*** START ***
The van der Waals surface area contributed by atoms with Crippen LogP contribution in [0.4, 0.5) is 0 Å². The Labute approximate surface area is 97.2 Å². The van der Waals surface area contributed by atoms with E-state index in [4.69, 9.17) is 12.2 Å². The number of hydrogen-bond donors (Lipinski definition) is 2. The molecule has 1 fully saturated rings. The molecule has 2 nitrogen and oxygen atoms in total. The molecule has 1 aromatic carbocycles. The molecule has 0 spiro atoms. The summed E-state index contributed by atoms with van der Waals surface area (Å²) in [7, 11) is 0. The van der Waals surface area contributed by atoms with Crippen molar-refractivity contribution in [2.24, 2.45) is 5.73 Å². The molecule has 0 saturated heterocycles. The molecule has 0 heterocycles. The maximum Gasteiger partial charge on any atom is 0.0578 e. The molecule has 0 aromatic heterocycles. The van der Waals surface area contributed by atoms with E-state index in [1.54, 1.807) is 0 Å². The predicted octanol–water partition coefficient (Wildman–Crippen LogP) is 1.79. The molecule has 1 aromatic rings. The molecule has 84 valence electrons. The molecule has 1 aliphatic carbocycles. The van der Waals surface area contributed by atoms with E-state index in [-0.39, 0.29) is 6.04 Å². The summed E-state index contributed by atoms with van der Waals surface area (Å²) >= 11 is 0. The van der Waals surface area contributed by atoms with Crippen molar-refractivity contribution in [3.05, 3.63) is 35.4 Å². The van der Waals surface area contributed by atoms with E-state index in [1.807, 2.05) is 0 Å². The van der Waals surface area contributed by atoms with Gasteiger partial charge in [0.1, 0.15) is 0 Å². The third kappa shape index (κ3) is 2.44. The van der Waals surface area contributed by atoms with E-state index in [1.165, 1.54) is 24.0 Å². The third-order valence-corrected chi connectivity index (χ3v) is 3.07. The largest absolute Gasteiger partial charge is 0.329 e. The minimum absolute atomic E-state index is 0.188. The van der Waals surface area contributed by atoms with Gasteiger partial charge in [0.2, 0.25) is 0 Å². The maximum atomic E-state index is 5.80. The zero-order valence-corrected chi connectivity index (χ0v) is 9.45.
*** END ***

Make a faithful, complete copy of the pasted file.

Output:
The van der Waals surface area contributed by atoms with Crippen LogP contribution in [0.4, 0.5) is 0 Å². The Labute approximate surface area is 97.2 Å². The van der Waals surface area contributed by atoms with E-state index in [4.69, 9.17) is 12.2 Å². The number of hydrogen-bond donors (Lipinski definition) is 2. The molecule has 1 fully saturated rings. The molecule has 2 nitrogen and oxygen atoms in total. The molecule has 1 aromatic carbocycles. The molecule has 0 spiro atoms. The summed E-state index contributed by atoms with van der Waals surface area (Å²) in [7, 11) is 0. The van der Waals surface area contributed by atoms with Crippen molar-refractivity contribution in [2.24, 2.45) is 5.73 Å². The molecule has 0 saturated heterocycles. The molecule has 0 heterocycles. The maximum Gasteiger partial charge on any atom is 0.0578 e. The molecule has 0 aromatic heterocycles. The van der Waals surface area contributed by atoms with E-state index in [1.54, 1.807) is 0 Å². The predicted octanol–water partition coefficient (Wildman–Crippen LogP) is 1.79. The molecule has 1 aromatic rings. The molecule has 84 valence electrons. The molecule has 1 aliphatic carbocycles. The van der Waals surface area contributed by atoms with E-state index in [-0.39, 0.29) is 6.04 Å². The summed E-state index contributed by atoms with van der Waals surface area (Å²) >= 11 is 0. The van der Waals surface area contributed by atoms with Crippen molar-refractivity contribution in [3.05, 3.63) is 35.4 Å². The van der Waals surface area contributed by atoms with E-state index in [1.807, 2.05) is 0 Å². The van der Waals surface area contributed by atoms with Gasteiger partial charge in [0.1, 0.15) is 0 Å². The third kappa shape index (κ3) is 2.44. The van der Waals surface area contributed by atoms with E-state index in [1.165, 1.54) is 24.0 Å². The third-order valence-corrected chi connectivity index (χ3v) is 3.07. The largest absolute Gasteiger partial charge is 0.329 e. The minimum absolute atomic E-state index is 0.188. The van der Waals surface area contributed by atoms with Gasteiger partial charge in [0.2, 0.25) is 0 Å². The maximum atomic E-state index is 5.80. The zero-order valence-corrected chi connectivity index (χ0v) is 9.45.